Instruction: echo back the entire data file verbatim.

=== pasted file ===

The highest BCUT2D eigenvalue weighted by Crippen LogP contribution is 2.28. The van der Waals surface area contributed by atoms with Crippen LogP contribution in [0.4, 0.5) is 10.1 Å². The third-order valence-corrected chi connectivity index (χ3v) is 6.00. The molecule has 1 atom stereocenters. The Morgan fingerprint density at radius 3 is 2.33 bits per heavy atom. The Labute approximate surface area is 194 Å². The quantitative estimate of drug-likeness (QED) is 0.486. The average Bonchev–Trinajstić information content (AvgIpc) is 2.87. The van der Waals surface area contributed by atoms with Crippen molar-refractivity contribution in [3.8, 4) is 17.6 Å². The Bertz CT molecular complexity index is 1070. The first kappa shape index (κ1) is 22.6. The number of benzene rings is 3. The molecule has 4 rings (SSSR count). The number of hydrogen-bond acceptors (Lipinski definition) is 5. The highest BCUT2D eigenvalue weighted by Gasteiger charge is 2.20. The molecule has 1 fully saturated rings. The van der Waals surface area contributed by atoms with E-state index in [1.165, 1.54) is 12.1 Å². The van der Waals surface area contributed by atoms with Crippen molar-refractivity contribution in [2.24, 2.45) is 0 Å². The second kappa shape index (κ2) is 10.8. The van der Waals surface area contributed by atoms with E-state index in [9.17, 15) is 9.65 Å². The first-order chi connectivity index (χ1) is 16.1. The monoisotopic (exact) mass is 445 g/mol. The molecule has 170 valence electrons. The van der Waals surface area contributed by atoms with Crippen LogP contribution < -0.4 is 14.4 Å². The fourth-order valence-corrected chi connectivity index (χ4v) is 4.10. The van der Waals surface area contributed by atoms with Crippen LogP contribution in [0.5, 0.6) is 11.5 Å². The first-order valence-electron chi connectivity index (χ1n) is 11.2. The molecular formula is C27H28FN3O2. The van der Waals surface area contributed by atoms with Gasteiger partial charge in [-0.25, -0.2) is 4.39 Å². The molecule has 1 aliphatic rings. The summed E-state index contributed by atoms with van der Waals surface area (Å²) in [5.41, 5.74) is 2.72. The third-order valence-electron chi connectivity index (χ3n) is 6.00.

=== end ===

The highest BCUT2D eigenvalue weighted by Crippen LogP contribution is 2.28. The van der Waals surface area contributed by atoms with Crippen LogP contribution in [0.4, 0.5) is 10.1 Å². The third-order valence-corrected chi connectivity index (χ3v) is 6.00. The molecule has 1 atom stereocenters. The Morgan fingerprint density at radius 3 is 2.33 bits per heavy atom. The Labute approximate surface area is 194 Å². The quantitative estimate of drug-likeness (QED) is 0.486. The average Bonchev–Trinajstić information content (AvgIpc) is 2.87. The van der Waals surface area contributed by atoms with Crippen molar-refractivity contribution in [3.8, 4) is 17.6 Å². The Bertz CT molecular complexity index is 1070. The first kappa shape index (κ1) is 22.6. The number of benzene rings is 3. The molecule has 4 rings (SSSR count). The number of hydrogen-bond acceptors (Lipinski definition) is 5. The highest BCUT2D eigenvalue weighted by Gasteiger charge is 2.20. The molecule has 1 fully saturated rings. The van der Waals surface area contributed by atoms with E-state index in [1.165, 1.54) is 12.1 Å². The van der Waals surface area contributed by atoms with Crippen molar-refractivity contribution in [2.24, 2.45) is 0 Å². The second kappa shape index (κ2) is 10.8. The van der Waals surface area contributed by atoms with E-state index in [9.17, 15) is 9.65 Å². The first-order chi connectivity index (χ1) is 16.1. The monoisotopic (exact) mass is 445 g/mol. The molecule has 170 valence electrons. The van der Waals surface area contributed by atoms with Crippen LogP contribution < -0.4 is 14.4 Å². The fourth-order valence-corrected chi connectivity index (χ4v) is 4.10. The van der Waals surface area contributed by atoms with Crippen LogP contribution in [0.5, 0.6) is 11.5 Å². The first-order valence-electron chi connectivity index (χ1n) is 11.2. The molecular formula is C27H28FN3O2. The van der Waals surface area contributed by atoms with Gasteiger partial charge in [-0.25, -0.2) is 4.39 Å². The molecule has 1 aliphatic rings. The summed E-state index contributed by atoms with van der Waals surface area (Å²) in [5.41, 5.74) is 2.72. The third-order valence-electron chi connectivity index (χ3n) is 6.00.